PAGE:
3. Being capable of using different technologies
In this context, we mean "tracking technology" or "bid management tools". PPC or SEO does not work without web analytics. There is no use trying to optimize a campaign without post click data. It's like closing your eyes and trying to drive from Jurong to Changi (for those in Singapore), or California to New York for the US.
We are no longer at the stage where the primary concerns are just impressions or clicks but rather post click data (user engagement, conversions, etc.). Luckily, many big companies now realize that. Hence they have global deals with technology providers like Omniture and DoubleClick to implement tracking for all the markets. However, the sad fact is not many agencies have offices in the region, nor are local based agencies proficient in all of these different technologies. As the result, they either don't use it or use to a very limited extent.
One can argue that because of the level of spend the client has at the moment, the agency can't put in too much effort like sending executives for training, or actively using these tools to optimize the campaign, etc. Personally, I believe that agencies should have a more long-term perspective and provide a good level of service. Otherwise, with poorly managed campaigns, clients will get frustrated and the industry will never grow to reach its full potential. On the other hand, clients can't expect agencies to work on water and sunshine as well!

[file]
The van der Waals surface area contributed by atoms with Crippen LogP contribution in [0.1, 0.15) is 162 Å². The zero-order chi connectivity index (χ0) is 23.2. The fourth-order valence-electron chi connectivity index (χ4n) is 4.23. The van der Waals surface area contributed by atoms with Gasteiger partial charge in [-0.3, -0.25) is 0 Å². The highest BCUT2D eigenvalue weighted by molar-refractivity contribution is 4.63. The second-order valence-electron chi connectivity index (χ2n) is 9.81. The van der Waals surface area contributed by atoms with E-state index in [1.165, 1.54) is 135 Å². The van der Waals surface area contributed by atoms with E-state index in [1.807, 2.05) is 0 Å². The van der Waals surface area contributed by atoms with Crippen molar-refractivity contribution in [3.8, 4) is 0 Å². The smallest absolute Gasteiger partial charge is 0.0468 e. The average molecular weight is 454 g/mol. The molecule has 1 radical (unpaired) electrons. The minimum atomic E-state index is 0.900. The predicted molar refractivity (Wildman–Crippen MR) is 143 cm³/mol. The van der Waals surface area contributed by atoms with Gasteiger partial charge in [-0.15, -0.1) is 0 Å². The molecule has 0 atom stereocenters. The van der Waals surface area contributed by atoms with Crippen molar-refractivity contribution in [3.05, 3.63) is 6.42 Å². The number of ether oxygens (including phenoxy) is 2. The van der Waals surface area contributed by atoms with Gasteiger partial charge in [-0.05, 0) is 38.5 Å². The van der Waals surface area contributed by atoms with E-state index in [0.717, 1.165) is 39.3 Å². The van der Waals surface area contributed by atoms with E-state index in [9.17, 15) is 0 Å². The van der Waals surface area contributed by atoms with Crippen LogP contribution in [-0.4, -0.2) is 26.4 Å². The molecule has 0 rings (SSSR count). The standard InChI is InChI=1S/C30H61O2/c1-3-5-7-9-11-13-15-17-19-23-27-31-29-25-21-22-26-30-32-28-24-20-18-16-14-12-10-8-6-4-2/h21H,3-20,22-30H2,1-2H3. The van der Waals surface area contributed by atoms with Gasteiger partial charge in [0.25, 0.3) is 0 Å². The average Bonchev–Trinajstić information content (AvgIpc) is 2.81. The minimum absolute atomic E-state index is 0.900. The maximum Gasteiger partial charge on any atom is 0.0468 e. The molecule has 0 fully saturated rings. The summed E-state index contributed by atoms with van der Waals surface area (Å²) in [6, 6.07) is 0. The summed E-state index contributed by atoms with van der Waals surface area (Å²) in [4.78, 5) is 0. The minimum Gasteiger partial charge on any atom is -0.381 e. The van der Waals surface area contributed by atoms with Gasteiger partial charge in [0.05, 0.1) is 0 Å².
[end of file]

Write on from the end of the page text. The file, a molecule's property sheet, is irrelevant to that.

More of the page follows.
The list above is by no means exhaustive but I think these are important for the SEM industry at this stage of development in the region.
4. Willingness to explore pay per performance models
What this simply means is that instead of a traditional fixed account management fee model, agencies are willing to reduce the fixed fee and add on to that performance bonus elements. If the campaign performance is successful, the agency can potentially be rewarded more handsomely compared to the fixed AM fee model. However, if the performance is sub par then the commission is proportionately less.
While this model promotes a win-win situation for both client and agency, there are many details that need to be ironed out like acquisition strategies, cost of sales, market share, etc.